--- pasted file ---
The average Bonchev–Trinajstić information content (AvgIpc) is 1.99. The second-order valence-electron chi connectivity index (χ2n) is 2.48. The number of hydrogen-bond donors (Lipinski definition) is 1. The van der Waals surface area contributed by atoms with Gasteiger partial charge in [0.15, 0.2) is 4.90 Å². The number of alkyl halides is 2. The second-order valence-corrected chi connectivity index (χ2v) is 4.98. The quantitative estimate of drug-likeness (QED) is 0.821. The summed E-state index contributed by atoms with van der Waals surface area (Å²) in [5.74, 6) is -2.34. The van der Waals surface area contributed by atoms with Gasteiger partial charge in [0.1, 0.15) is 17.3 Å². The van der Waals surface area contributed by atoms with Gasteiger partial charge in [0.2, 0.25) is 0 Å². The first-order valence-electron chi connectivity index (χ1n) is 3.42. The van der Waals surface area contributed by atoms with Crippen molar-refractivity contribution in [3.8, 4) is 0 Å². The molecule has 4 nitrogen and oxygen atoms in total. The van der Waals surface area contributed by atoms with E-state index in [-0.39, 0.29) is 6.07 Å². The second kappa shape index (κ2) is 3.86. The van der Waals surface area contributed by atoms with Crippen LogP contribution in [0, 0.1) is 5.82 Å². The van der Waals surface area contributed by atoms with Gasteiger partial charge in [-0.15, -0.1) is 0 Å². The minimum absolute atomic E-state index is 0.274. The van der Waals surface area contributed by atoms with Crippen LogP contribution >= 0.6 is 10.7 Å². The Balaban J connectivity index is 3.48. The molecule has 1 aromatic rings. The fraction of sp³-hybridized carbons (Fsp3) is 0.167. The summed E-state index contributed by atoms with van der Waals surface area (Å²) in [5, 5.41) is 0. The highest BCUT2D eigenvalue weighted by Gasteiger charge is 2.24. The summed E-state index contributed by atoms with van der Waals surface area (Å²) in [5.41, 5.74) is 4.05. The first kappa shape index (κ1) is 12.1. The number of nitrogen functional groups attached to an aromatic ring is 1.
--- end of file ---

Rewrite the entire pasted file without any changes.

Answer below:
The average Bonchev–Trinajstić information content (AvgIpc) is 1.99. The second-order valence-electron chi connectivity index (χ2n) is 2.48. The number of hydrogen-bond donors (Lipinski definition) is 1. The van der Waals surface area contributed by atoms with Gasteiger partial charge in [0.15, 0.2) is 4.90 Å². The number of alkyl halides is 2. The second-order valence-corrected chi connectivity index (χ2v) is 4.98. The quantitative estimate of drug-likeness (QED) is 0.821. The summed E-state index contributed by atoms with van der Waals surface area (Å²) in [5.74, 6) is -2.34. The van der Waals surface area contributed by atoms with Gasteiger partial charge in [0.1, 0.15) is 17.3 Å². The van der Waals surface area contributed by atoms with Gasteiger partial charge in [0.2, 0.25) is 0 Å². The first-order valence-electron chi connectivity index (χ1n) is 3.42. The van der Waals surface area contributed by atoms with Crippen molar-refractivity contribution in [3.8, 4) is 0 Å². The molecule has 4 nitrogen and oxygen atoms in total. The van der Waals surface area contributed by atoms with E-state index in [-0.39, 0.29) is 6.07 Å². The second kappa shape index (κ2) is 3.86. The van der Waals surface area contributed by atoms with Crippen LogP contribution in [0, 0.1) is 5.82 Å². The van der Waals surface area contributed by atoms with Gasteiger partial charge in [-0.15, -0.1) is 0 Å². The minimum absolute atomic E-state index is 0.274. The van der Waals surface area contributed by atoms with Crippen LogP contribution >= 0.6 is 10.7 Å². The Balaban J connectivity index is 3.48. The molecule has 1 aromatic rings. The fraction of sp³-hybridized carbons (Fsp3) is 0.167. The summed E-state index contributed by atoms with van der Waals surface area (Å²) in [5, 5.41) is 0. The highest BCUT2D eigenvalue weighted by Gasteiger charge is 2.24. The summed E-state index contributed by atoms with van der Waals surface area (Å²) in [5.41, 5.74) is 4.05. The first kappa shape index (κ1) is 12.1. The number of nitrogen functional groups attached to an aromatic ring is 1.